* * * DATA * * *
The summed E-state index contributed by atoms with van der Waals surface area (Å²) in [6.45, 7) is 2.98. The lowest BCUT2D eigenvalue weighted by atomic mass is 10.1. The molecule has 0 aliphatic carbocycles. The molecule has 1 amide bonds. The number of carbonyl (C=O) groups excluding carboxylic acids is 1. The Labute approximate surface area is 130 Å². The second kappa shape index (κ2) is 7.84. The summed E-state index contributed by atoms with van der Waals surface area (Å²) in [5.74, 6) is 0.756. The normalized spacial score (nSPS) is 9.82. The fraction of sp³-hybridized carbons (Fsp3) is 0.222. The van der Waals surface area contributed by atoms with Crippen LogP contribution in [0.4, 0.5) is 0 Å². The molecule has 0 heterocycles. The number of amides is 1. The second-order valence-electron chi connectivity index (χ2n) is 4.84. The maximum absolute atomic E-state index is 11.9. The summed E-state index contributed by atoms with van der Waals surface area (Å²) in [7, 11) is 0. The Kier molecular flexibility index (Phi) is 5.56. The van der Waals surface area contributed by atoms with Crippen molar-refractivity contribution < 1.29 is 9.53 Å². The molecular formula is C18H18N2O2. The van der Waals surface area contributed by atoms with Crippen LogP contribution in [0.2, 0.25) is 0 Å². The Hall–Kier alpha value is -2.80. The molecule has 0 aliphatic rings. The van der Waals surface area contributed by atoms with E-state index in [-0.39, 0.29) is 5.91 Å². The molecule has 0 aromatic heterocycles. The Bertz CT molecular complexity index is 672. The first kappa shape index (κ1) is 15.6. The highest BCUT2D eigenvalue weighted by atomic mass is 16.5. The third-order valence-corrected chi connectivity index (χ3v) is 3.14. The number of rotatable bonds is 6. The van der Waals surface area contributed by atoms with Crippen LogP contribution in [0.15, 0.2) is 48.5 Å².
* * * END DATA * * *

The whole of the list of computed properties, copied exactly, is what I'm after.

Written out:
The summed E-state index contributed by atoms with van der Waals surface area (Å²) in [6.45, 7) is 2.98. The lowest BCUT2D eigenvalue weighted by atomic mass is 10.1. The molecule has 0 aliphatic carbocycles. The molecule has 1 amide bonds. The number of carbonyl (C=O) groups excluding carboxylic acids is 1. The Labute approximate surface area is 130 Å². The second kappa shape index (κ2) is 7.84. The summed E-state index contributed by atoms with van der Waals surface area (Å²) in [5.74, 6) is 0.756. The normalized spacial score (nSPS) is 9.82. The fraction of sp³-hybridized carbons (Fsp3) is 0.222. The van der Waals surface area contributed by atoms with Crippen LogP contribution in [0.4, 0.5) is 0 Å². The molecule has 0 heterocycles. The number of amides is 1. The second-order valence-electron chi connectivity index (χ2n) is 4.84. The maximum absolute atomic E-state index is 11.9. The summed E-state index contributed by atoms with van der Waals surface area (Å²) in [7, 11) is 0. The Kier molecular flexibility index (Phi) is 5.56. The van der Waals surface area contributed by atoms with Crippen molar-refractivity contribution < 1.29 is 9.53 Å². The molecular formula is C18H18N2O2. The van der Waals surface area contributed by atoms with Crippen LogP contribution in [0.2, 0.25) is 0 Å². The Hall–Kier alpha value is -2.80. The molecule has 0 aliphatic rings. The van der Waals surface area contributed by atoms with E-state index in [-0.39, 0.29) is 5.91 Å². The molecule has 0 aromatic heterocycles. The Bertz CT molecular complexity index is 672. The first kappa shape index (κ1) is 15.6. The highest BCUT2D eigenvalue weighted by atomic mass is 16.5. The third-order valence-corrected chi connectivity index (χ3v) is 3.14. The number of rotatable bonds is 6. The van der Waals surface area contributed by atoms with Crippen LogP contribution in [0.15, 0.2) is 48.5 Å².